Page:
I only learned of the plan when I read the headlines June 18th, 2015:
Chena Lake herbicide proposal draws no opposition
Reading on, I learned it was not just Chena Lake, as the headline implied, but Chena Slough as well. The Chena Slough runs alongside my property. I use the water to irrigate my garden, my chickens drink the water, my bees drink the water. The moose in my freezer drank the water. My drinking water well is drilled about 100 feet from the edge of the slough.
Part 3...The Elodea Wars
Elodea is considered to be quite troublesome in most of its natural range. It can compromise slow moving waterways and lakes, impacting travel and fisheries. Elodea spreads mainly from broken pieces of stem which float away and take root. Elodea is easily spread from water to water by boaters and floatplanes that unwittingly carry Elodea fragments. Elodea is also spread by waterfowl that eat it, breaking off pieces that float away or carrying it with them as they fly. Moose, muskrats and beavers may also cause Elodea to spread as they use the plant for food.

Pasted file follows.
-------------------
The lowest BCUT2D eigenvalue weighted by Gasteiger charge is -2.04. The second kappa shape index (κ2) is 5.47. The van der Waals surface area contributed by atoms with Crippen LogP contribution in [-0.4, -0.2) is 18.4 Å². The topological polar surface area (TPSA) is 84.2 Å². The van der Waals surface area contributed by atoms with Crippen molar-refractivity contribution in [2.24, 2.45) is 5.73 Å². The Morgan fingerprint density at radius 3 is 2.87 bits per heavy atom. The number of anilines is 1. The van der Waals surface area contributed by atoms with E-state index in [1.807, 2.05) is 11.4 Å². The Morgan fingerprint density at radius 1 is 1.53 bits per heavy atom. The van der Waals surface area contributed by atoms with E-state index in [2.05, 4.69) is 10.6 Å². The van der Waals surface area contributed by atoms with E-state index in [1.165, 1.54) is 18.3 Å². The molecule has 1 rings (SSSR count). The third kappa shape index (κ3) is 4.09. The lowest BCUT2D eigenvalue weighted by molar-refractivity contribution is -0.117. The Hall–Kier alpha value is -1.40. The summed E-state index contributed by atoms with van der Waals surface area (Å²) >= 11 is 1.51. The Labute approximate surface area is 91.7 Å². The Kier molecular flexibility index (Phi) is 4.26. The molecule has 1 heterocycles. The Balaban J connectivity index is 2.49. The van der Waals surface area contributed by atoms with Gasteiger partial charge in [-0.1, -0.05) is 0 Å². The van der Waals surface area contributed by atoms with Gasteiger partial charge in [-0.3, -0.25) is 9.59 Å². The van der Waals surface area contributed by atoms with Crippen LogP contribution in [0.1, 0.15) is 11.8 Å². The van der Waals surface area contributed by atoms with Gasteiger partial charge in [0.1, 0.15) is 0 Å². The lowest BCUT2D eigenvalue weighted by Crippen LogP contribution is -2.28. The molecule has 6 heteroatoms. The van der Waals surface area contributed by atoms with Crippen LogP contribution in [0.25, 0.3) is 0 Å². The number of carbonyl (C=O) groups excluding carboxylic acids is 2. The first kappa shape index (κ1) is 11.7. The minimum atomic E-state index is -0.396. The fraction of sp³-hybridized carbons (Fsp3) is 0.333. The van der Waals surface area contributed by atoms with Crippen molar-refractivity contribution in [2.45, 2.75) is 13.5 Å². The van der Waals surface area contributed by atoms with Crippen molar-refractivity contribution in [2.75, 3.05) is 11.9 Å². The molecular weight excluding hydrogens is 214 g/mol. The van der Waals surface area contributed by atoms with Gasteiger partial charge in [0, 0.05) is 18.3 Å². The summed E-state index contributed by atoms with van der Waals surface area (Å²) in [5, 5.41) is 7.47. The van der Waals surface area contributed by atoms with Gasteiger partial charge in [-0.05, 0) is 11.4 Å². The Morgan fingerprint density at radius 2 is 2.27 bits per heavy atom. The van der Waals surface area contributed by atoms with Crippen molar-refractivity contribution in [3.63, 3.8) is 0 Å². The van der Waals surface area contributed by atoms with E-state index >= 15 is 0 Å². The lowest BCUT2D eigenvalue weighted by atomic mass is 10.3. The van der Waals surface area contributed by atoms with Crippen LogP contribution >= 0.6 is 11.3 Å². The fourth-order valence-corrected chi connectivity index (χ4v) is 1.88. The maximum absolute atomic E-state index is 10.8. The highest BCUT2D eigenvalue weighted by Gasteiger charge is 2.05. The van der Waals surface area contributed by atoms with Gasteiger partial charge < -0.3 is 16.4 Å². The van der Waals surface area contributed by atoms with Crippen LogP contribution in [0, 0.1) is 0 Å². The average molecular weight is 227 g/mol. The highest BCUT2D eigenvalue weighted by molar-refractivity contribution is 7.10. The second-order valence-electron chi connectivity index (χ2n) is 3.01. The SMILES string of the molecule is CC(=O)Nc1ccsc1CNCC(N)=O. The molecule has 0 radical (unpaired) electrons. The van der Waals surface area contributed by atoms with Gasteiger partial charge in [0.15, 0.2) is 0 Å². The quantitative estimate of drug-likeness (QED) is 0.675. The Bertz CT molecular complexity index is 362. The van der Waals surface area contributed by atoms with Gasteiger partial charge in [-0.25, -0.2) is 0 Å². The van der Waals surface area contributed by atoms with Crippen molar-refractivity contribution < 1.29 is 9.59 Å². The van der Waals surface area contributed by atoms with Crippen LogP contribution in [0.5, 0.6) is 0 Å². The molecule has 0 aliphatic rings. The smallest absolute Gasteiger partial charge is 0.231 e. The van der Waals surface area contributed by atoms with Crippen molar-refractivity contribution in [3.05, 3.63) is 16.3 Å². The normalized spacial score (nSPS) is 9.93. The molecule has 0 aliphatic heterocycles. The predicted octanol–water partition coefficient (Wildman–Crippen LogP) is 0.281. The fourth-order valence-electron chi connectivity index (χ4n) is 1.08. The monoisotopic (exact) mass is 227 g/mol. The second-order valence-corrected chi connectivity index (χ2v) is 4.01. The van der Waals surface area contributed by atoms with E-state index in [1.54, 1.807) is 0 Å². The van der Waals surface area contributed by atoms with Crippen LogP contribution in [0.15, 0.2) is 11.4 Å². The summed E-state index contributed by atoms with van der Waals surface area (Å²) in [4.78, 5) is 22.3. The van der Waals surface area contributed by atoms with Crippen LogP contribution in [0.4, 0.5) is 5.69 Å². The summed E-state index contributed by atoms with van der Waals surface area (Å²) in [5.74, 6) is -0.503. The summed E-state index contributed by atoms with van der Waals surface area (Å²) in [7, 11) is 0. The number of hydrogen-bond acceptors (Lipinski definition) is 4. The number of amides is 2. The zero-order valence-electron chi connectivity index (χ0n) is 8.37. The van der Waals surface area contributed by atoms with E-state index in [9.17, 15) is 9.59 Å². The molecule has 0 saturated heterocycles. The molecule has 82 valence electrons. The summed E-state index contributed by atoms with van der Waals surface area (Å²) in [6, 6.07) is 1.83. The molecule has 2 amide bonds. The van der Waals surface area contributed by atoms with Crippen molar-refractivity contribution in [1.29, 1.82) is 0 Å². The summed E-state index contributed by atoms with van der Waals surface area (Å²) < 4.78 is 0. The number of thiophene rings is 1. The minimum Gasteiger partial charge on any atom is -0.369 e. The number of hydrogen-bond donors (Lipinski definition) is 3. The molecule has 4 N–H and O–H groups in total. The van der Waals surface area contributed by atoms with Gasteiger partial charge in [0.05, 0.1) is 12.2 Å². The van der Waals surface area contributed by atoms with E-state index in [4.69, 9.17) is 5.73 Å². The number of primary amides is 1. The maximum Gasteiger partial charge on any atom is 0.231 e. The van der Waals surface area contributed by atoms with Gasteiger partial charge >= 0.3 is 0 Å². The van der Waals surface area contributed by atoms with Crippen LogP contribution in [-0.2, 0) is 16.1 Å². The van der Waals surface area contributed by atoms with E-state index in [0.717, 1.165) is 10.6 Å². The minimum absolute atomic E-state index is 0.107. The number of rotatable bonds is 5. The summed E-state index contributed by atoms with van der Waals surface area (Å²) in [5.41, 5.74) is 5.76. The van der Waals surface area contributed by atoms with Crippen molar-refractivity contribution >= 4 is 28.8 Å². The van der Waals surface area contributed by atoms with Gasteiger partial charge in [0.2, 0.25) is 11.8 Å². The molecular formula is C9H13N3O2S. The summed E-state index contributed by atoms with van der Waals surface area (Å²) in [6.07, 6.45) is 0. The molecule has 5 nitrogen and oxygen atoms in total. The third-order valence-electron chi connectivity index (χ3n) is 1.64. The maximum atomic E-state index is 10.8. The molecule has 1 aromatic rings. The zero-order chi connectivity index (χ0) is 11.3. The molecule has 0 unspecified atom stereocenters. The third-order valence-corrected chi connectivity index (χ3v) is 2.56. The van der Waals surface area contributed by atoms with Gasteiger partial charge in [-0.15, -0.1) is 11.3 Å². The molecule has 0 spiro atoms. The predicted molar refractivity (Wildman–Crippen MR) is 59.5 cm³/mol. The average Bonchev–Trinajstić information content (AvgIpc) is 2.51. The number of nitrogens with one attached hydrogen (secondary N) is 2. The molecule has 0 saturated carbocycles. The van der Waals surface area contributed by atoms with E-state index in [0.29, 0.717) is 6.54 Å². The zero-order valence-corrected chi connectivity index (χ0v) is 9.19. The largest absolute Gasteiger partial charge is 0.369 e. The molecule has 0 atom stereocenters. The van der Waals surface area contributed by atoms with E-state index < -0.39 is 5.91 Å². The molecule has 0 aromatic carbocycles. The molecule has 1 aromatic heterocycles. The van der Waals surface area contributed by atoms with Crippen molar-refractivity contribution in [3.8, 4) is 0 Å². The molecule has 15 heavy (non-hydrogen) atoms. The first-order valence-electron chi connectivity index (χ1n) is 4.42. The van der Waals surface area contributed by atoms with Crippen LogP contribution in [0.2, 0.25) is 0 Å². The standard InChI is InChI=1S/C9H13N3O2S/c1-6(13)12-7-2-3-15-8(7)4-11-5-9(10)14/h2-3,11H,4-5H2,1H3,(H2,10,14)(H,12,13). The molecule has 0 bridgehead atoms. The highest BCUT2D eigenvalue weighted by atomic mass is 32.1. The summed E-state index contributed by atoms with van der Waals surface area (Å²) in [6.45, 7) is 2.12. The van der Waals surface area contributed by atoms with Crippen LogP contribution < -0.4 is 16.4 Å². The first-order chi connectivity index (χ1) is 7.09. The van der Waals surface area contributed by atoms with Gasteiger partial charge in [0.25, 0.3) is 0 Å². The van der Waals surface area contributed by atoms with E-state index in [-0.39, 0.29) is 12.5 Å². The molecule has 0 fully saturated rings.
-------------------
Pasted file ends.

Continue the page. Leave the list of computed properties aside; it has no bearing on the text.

|Mama Moose eats Elodea while twin calves play nearby (photo by author, Chena Slough)|
Too Little, Too Late?
Elodea was first discovered in the Chena Slough in 2009, and discussed widely since 2010 (Etcheverry, 2011). The Elodea Working Group was soon formed. The working group has five subcommittees (Steering, Control, Survey, Research, and Outreach). They have a website, http://www.fairbanksweeds.org/elodea-working-group.php and a Facebook page that 15 people "like."
The website seems to have not been updated since 2011 or 2012, and contains lots of incorrect information. for instance:
Elodea has only been found twice in Alaska: in Eyak Lake near Cordova about thirty years ago and in the Chena Slough/Chena River system in 2009-2010. It has not been reported from anywhere else in the state before or since. The closest known population is found approximately 1000 miles southeast of Fairbanks.